Speaking at the IMF's 2023 Annual Meeting in Marrakesh, Fed governor Michelle Bowman said inflation still has not climbed down enough from when it peaked at 9.1 per cent last summer.
The Fed has raised interest rates 11 times to its current target range of 5.25 to 5.50 per cent since March 2022 to rein in soaring consumer prices.
Headline and core inflation have both moderated since then. The Personal Consumption Expenditures (PCE) Price Index rose – the Fed's preferred inflation gauge – 3.5 per cent on an annual basis last month. Core PCE is currently at 3.9 per cent, its lowest level in two years.
“However, inflation remains well above the FOMC's 2 per cent target,” Ms Bowman said, referring to the Federal Open Market Committee, which votes on the central bank's monetary policy decisions.
The Fed governor singled out strong consumer spending and the resilient labour market as roadblocks the Fed still must overcome in its inflation battle. The economy added 336,000 jobs last month, showing that the jobs market still remains strong in the face of rising borrowing costs.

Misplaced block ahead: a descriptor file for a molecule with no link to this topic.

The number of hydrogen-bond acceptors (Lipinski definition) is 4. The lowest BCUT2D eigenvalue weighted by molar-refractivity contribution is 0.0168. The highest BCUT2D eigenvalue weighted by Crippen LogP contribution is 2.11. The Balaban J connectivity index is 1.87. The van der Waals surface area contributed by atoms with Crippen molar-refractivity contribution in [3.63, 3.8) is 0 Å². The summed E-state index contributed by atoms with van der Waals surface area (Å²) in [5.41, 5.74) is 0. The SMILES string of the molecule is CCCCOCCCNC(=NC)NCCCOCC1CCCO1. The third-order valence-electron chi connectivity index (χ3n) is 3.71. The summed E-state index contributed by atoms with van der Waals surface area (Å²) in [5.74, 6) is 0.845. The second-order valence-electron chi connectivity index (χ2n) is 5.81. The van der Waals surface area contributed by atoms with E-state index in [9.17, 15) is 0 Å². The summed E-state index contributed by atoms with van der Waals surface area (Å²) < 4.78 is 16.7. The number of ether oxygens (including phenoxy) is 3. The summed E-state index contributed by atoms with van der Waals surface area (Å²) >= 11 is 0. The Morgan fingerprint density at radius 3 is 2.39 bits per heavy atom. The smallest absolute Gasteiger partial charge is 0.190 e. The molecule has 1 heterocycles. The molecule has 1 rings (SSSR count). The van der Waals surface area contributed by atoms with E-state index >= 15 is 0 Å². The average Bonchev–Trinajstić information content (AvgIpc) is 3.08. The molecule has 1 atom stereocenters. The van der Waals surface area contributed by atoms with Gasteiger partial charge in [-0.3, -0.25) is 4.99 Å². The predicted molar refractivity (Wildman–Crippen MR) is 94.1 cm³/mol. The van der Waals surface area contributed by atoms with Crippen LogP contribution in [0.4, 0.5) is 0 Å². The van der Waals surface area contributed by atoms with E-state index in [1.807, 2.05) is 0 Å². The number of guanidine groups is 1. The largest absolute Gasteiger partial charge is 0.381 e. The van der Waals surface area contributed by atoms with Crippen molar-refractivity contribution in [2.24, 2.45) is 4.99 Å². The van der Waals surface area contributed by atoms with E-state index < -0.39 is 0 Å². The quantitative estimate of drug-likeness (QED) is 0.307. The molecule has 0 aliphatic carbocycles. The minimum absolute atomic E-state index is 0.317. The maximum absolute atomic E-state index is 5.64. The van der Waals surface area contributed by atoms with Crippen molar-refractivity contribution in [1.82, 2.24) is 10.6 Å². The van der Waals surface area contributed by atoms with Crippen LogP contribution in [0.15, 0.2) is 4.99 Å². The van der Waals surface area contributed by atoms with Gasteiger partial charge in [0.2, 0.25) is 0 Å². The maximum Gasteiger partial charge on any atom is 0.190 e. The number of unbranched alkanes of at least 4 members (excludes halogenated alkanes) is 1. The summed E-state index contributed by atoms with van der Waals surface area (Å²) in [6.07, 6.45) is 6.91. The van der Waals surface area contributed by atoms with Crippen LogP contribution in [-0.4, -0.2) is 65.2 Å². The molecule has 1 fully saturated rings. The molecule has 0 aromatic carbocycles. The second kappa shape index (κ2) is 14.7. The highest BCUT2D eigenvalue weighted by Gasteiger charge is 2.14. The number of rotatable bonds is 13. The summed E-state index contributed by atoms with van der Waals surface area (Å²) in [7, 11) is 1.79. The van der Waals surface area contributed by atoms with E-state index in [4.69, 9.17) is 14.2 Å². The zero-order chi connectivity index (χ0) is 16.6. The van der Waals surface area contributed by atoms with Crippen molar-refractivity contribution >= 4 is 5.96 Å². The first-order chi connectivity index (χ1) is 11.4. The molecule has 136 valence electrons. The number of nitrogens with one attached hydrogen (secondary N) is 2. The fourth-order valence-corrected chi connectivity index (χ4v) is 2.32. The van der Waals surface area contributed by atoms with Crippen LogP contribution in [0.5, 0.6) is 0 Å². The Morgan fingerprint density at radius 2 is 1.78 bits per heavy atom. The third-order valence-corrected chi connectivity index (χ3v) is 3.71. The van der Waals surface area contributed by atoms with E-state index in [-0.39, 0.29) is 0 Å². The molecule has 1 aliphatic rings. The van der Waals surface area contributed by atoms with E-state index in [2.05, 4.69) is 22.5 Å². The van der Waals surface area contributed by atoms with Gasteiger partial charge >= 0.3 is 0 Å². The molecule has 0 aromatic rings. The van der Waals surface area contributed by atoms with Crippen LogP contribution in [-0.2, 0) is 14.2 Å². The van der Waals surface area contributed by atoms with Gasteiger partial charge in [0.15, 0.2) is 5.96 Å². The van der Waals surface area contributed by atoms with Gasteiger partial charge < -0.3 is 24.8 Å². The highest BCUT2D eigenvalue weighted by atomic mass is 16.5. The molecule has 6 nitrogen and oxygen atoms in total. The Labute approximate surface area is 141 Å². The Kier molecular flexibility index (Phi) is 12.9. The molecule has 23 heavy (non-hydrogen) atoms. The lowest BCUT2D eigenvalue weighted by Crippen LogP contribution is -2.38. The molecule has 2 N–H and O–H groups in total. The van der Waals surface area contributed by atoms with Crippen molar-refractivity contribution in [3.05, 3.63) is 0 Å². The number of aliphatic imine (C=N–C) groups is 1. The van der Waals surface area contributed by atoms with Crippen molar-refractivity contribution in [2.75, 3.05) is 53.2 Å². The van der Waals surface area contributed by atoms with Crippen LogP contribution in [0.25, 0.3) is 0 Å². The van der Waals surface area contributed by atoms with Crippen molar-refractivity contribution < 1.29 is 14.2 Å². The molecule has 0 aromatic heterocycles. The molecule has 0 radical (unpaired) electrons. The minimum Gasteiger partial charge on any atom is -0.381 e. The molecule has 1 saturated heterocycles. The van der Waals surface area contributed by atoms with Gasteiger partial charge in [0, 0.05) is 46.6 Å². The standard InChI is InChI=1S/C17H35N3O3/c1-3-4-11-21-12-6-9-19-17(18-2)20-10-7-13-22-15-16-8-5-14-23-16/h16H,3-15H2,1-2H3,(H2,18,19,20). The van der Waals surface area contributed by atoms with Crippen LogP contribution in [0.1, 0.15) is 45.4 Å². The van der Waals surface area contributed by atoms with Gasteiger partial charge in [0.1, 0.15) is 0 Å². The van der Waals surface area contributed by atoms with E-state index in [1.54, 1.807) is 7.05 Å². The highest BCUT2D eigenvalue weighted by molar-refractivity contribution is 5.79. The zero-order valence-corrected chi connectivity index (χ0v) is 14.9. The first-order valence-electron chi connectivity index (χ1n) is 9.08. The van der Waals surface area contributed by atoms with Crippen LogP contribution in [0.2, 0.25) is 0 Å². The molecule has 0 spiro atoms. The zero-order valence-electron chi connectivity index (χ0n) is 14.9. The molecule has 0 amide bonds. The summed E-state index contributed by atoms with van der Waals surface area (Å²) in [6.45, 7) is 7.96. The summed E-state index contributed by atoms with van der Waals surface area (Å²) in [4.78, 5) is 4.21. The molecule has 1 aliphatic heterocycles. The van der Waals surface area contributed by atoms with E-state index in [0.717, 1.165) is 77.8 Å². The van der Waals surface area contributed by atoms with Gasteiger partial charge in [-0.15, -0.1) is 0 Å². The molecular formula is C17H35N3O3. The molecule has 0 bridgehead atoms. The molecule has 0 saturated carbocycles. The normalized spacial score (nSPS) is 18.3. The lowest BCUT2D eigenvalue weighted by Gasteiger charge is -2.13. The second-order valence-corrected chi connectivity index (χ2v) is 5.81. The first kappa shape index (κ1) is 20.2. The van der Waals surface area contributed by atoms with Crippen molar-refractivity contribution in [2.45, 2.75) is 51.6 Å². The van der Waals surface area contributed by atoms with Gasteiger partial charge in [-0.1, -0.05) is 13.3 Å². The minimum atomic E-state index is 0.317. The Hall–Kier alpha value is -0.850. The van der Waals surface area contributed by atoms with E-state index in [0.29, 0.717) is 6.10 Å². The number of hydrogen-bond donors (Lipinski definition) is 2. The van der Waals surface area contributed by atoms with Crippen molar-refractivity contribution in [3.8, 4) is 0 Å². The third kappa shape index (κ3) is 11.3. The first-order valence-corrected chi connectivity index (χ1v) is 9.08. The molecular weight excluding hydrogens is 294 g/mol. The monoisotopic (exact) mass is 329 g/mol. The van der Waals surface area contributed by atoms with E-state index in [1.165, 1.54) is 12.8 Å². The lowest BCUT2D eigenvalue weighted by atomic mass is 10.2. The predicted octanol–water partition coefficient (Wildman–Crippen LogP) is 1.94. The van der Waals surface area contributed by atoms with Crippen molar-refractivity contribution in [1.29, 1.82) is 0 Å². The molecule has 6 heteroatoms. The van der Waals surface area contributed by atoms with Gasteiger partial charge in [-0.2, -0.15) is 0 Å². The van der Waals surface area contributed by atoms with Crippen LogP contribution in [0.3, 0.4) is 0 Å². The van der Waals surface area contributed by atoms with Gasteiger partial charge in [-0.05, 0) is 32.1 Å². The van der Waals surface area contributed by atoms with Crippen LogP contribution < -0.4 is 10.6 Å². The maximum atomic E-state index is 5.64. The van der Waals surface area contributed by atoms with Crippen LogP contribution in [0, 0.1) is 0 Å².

“This suggests that the policy rate may need to rise further and stay restrictive for some time to return inflation to the FOMC's goal,” Ms Bowman said.
The Fed governor's remarks in Marrakesh were toned down compared to the more hawkish stance she took in August, in which she expected several additional interest rate increases would be needed to curb inflation.
Other Fed officials have recently indicated that more rate increases will not be likely, pointing to higher Treasury yields.
Ms Bowman did not say how she might vote when the FOMC convenes later this month. The Fed skipped raising rates in its most recent meeting.